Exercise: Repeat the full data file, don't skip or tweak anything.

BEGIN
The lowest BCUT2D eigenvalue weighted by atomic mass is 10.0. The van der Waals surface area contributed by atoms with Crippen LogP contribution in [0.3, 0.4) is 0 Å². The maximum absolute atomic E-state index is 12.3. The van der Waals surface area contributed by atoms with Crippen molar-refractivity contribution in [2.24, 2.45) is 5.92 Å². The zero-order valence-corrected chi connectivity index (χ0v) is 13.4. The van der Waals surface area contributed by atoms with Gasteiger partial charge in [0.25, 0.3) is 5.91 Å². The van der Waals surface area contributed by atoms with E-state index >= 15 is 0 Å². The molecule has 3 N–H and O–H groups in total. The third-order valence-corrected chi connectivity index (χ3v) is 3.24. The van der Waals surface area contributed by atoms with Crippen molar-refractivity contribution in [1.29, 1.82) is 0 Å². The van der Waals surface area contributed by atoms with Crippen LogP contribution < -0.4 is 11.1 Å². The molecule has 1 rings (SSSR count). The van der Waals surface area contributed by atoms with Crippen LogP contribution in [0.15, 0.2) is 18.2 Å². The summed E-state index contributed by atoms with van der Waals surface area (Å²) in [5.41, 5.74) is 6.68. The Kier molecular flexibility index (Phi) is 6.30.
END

The lowest BCUT2D eigenvalue weighted by atomic mass is 10.0. The van der Waals surface area contributed by atoms with Crippen LogP contribution in [0.3, 0.4) is 0 Å². The maximum absolute atomic E-state index is 12.3. The van der Waals surface area contributed by atoms with Crippen molar-refractivity contribution in [2.24, 2.45) is 5.92 Å². The zero-order valence-corrected chi connectivity index (χ0v) is 13.4. The van der Waals surface area contributed by atoms with Gasteiger partial charge in [0.25, 0.3) is 5.91 Å². The van der Waals surface area contributed by atoms with E-state index >= 15 is 0 Å². The molecule has 3 N–H and O–H groups in total. The third-order valence-corrected chi connectivity index (χ3v) is 3.24. The van der Waals surface area contributed by atoms with Crippen molar-refractivity contribution in [1.29, 1.82) is 0 Å². The van der Waals surface area contributed by atoms with Crippen LogP contribution < -0.4 is 11.1 Å². The molecule has 1 rings (SSSR count). The van der Waals surface area contributed by atoms with Crippen LogP contribution in [0.15, 0.2) is 18.2 Å². The summed E-state index contributed by atoms with van der Waals surface area (Å²) in [5.41, 5.74) is 6.68. The Kier molecular flexibility index (Phi) is 6.30.